— Be careful how you swing it…
A couple of years or so ago, I wrote an article about what you lose when you ascend into senior leadership (especially CXO-level). You may gain a lot – dinero, status, authority, new biz cards, etc. – but you also lose a few things. One of those things I wrote about was your ability to merely suggest.
You lose that right when you join the senior leader ranks, since your suggestions will almost always be implemented – much to your feigned shock. Your suggestions sound like, well, more than just suggestions. And even if they didn’t, it’s easy to draw a line between your suggestions and “I thought that’s what you wanted,” and making the boss happy is a small price to pay to get you out of my hair or off my ass.
Oops, did I say that last line out loud?
It’s true, though, that your suggestions sound less like spit-balling, brain-storming or thinking out loud, and more like “Here’s what you should do.” It just is – deal with it.
There’s also that big, honkin’ tail you lug around behind you.
You know what I mean.
Abrupt changes in direction from your position create massive movements, ripples, and gnashing of teeth at every level below you on that chiseled-in-sand org chart of yours. You unilaterally make what you think is a minor course correction, and that “tail” of yours causes plans to shift, objectives to be altered, directives to be rescinded, even people to be hired or fired.
That’s some big tail.
Back in the days when we could travel… <sigh>, people wearing backpacks on their backs while navigating airplane aisles would irritate the crap out of me. Like a protruding shell on a turtle’s back, these ignoramuses would whip around to talk to someone or eyeball an open overhead bin, oblivious to the carnage being caused by that rip-stop nylon bulge affixed just above their butt.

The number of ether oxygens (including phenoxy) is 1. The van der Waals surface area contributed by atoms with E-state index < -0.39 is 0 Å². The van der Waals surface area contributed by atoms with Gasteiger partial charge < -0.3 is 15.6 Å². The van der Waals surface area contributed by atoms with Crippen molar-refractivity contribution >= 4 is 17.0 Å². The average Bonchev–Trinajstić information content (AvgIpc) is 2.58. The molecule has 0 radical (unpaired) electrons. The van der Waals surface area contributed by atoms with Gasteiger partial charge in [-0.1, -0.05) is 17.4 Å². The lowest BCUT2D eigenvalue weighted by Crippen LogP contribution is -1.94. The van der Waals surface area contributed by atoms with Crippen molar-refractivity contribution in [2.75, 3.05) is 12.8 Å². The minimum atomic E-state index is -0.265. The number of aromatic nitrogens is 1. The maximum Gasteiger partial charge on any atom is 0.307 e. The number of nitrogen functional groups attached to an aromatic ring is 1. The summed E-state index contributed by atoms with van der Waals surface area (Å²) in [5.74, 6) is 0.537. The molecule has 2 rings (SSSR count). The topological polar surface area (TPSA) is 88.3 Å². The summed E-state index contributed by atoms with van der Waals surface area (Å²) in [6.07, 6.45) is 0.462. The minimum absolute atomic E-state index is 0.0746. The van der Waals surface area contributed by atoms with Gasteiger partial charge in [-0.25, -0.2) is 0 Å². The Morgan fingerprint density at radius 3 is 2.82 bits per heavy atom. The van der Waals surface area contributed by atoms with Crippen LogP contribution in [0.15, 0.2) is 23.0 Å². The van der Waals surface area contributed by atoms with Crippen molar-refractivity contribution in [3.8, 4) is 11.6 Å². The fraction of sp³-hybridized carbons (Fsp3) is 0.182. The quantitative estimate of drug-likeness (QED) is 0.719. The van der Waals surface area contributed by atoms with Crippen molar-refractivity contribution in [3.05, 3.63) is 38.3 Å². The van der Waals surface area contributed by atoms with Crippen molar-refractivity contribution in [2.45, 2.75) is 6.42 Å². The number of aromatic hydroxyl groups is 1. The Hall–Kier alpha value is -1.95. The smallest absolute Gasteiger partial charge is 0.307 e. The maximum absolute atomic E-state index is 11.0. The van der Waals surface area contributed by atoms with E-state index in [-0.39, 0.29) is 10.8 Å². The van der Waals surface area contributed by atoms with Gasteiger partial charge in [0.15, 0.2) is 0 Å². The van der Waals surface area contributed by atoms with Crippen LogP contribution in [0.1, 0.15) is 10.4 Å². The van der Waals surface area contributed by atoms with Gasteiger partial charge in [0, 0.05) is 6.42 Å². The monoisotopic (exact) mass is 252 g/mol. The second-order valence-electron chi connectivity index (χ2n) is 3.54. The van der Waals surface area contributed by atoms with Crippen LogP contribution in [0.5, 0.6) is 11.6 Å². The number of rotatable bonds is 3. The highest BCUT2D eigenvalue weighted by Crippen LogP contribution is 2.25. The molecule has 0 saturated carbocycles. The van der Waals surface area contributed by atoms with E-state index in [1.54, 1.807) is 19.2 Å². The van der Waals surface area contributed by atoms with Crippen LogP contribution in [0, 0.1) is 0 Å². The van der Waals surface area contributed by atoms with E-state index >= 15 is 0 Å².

That suitcase-sized lump on their back acted just like that senior leader tail I mention above. Ignorant of the impact to others, whipping around that tail can cause damage far greater than just a pissed off couple of passengers in first class.
And don’t think for a minute that, as long as you don’t change course quickly, the tail is harmless. Just having that tail causes consternation. A couple of real-world examples:
You want to go visit the office in Dubuque. Your regional VP calls the office ahead of you, tells them you’re coming, and to “get the place cleaned up.”
That honklin’ big tail of yours…
You stroll down the hall, feeling generous since there’s a hole in your schedule, deciding now would be a good time to have a little personal chat with another senior leader. You poke your head in, ask if she’s got a minute, and 30 minutes later you leave, content that you’ve nurtured the relationship and shown that you care.
In reality, you just cost her 30 minutes she’ll never get back and was probably planning on using for something meaningful.
But your damned honkin’ big tail got in the way.
I don’t tell you these things so you’ll intentionally avoid making priority shifts, course corrections or plan changes. I don’t do it so you won’t go to Dubuque or take some time to chat with another senior leader about softball schedules and their secret stash of Blanton’s.
Just realize, there’s this honkin’ big tail behind you, and take the swath it makes into account when you do these things. Understand that, try as you might, that thing is going to swing wide in your wake, and create some turbulence no matter how much you wish it to be different.
Be aware, acknowledge the impact, and be prepared for (and demand) lots of inputs from those affected.
Both before and after swinging that thing.
Sort of a “Tail Mitigation Initiative.” TMI for short.
And after thinking about the backpack bozos on United, maybe I don’t really miss traveling after all…